Since the beginning of time – or, rather, the beginning of time for RIAs – financial advisors have faced competitive challenges, no different from any other industry. These challenges could come from discount brokerage firms, day traders, tax law changes or even softer challenges like keeping up with best practices – all of which pose separate threats that advisory firms eventually adapted to overcome.

The robo “threat” today is no different. In fact, just like all of the threats before it, the robo has caused advisors to think differently and strategically to carefully refine their business models to ensure that they will win — again.  They have done this by utilizing a tool, typically developed by a third party, to add value to their clients as well as their firm. This approach does not have to be limited to technology.

Advisors hold a great amount of responsibility when it comes to the financial futures of their clients. However, the idea that an advisor should be the master of all trades, wearing a Super(wo)man emblem on their shirt, is just not realistic. Their ability to provide financial planning, portfolio management, insurance planning, tax planning and estate planning – confidently and as a fiduciary – will not be sustainable in the long run.

I will go as far to say that it is a fiduciary responsibility for advisors to extend their professional network and build an “advisor dream team,” made up of trusted professionals with experience in each of the core competencies. Not only will they have more time to focus on the building blocks of their business – client relationships, financial advising and business development – but it will also show the client that an entire team of experienced professionals has their back.

That being said, outsourcing these services is easier said than done. There are factors that can cause initial reluctance, such as the cost or the inherent anxiety that comes with relinquishing control. This is where it is important for business owners to do their due diligence. When you crunch the numbers and do your research, you will find that the time gained from outsourcing non-core competencies to focus on growing your business will expand your client base and allow you to make business development decisions that can differentiate your firm in an increasingly competitive marketplace.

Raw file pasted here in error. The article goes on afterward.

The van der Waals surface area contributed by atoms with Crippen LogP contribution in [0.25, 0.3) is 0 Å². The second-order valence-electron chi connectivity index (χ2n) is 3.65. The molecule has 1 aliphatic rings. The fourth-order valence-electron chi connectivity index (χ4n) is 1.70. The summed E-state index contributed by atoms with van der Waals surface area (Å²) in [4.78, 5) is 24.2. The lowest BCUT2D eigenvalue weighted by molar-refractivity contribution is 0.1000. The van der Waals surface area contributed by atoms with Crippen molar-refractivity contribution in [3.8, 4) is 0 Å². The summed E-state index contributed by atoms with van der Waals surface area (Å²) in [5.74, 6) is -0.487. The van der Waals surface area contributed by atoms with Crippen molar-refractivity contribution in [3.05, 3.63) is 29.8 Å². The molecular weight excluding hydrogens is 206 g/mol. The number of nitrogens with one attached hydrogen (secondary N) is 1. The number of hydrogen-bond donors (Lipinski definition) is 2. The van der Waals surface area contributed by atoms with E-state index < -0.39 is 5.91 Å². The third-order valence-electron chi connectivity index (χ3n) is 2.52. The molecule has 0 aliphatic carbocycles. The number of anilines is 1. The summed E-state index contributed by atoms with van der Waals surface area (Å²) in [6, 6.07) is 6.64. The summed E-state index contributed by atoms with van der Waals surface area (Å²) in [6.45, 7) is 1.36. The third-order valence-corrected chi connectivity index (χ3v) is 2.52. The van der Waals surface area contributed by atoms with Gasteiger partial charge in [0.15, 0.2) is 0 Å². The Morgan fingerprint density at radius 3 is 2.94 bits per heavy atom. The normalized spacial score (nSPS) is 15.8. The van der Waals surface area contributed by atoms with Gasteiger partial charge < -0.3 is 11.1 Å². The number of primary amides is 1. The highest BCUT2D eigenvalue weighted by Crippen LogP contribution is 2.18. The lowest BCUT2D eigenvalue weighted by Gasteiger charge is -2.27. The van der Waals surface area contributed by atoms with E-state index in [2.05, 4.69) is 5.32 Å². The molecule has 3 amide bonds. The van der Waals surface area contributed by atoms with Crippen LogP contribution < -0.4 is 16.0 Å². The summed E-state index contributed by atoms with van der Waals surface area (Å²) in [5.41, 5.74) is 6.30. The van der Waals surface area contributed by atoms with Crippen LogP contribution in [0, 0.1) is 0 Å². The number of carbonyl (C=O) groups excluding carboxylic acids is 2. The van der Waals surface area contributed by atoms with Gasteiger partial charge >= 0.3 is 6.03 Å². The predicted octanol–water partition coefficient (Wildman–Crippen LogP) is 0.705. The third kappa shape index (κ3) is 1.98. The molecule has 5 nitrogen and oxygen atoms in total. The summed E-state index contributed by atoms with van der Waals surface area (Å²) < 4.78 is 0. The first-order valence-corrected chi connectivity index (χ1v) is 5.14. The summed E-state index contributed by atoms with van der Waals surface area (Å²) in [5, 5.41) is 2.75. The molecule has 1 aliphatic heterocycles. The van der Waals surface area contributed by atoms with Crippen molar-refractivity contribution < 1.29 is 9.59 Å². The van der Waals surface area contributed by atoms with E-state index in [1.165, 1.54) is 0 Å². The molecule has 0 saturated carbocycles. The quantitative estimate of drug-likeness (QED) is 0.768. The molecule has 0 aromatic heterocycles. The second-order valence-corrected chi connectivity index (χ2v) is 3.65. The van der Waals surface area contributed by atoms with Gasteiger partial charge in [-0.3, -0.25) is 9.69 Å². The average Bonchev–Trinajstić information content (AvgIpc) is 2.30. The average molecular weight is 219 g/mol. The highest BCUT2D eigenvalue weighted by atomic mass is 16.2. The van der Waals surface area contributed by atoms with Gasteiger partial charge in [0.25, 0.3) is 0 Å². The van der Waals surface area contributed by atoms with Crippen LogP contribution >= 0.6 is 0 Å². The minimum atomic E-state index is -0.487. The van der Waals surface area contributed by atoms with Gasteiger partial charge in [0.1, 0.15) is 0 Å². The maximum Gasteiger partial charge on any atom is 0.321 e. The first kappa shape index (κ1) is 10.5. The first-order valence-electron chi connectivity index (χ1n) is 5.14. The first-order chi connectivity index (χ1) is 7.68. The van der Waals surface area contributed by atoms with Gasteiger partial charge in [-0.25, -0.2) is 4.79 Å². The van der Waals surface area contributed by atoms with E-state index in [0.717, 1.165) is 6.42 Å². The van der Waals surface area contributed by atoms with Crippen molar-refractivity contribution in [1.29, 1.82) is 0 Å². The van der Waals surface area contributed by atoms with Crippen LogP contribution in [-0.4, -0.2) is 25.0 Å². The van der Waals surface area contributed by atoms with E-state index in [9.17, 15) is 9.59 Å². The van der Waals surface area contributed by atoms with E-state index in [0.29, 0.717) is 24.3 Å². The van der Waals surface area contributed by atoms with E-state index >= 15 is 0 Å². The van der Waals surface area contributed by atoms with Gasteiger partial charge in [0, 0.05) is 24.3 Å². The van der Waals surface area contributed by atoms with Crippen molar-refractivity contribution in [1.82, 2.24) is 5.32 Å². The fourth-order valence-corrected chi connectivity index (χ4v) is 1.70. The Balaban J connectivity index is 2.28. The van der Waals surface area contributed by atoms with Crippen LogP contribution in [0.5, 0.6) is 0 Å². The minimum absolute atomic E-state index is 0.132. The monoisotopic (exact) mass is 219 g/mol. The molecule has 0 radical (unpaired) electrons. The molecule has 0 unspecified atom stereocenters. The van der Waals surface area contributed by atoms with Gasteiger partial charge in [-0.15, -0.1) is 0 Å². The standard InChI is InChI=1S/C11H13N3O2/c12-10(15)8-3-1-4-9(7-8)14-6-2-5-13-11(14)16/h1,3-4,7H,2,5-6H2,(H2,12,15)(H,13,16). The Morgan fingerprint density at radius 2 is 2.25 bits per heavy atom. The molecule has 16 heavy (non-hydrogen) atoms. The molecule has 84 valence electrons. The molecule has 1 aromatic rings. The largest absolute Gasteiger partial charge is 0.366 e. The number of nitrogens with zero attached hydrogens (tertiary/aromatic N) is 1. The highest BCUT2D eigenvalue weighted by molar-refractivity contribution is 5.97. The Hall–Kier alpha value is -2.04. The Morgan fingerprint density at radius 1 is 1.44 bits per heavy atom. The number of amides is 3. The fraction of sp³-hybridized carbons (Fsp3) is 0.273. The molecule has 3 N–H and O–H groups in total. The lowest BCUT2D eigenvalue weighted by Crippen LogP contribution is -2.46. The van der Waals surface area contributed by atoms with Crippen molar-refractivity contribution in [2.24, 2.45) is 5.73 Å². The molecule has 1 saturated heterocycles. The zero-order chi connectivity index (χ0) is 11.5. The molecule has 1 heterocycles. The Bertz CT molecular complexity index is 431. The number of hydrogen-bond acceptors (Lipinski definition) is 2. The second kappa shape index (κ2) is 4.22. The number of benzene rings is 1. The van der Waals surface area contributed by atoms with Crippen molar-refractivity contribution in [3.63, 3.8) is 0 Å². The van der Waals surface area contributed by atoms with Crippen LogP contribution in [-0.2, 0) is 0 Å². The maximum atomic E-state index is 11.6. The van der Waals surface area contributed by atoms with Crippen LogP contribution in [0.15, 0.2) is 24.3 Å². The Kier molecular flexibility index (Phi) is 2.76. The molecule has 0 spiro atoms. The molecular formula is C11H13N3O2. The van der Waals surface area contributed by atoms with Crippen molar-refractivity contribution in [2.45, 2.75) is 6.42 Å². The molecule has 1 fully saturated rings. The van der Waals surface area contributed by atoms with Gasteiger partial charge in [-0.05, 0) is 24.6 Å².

The first step to building this dream team is doing your research. Putting together a list of questions that reflect your, and your clients’, needs is an excellent place to start. For third-party money managers, for example, you want to be sure you are able to check the following boxes:                                                                                                                            

  1. Strong track record of performance over multiple market cycles
  2. Expertise in specific asset classes
  3. Transparency of investing philosophy
  4. Easy to understand client and advisor marketing materials
  5. Flexible managed account types and solutions
  6. Advanced technology to make the onboarding, account monitoring and reporting process simple and easy
  7. Ongoing advisor-to-client communications
  8. Value-added practice management resources and other advisor education materials

The threats to the independent advisor community are not going away. So what will you, as an advisor and potentially a small-business owner, do about it? Expand your company’s intellectual capital, and find trusted partners that allow you to look beyond the horizon without getting bogged down by non-core competencies. If you build the dream team your clients deserve, you’ll not only overcome the robo threat, but the all others that come after it, time and time again.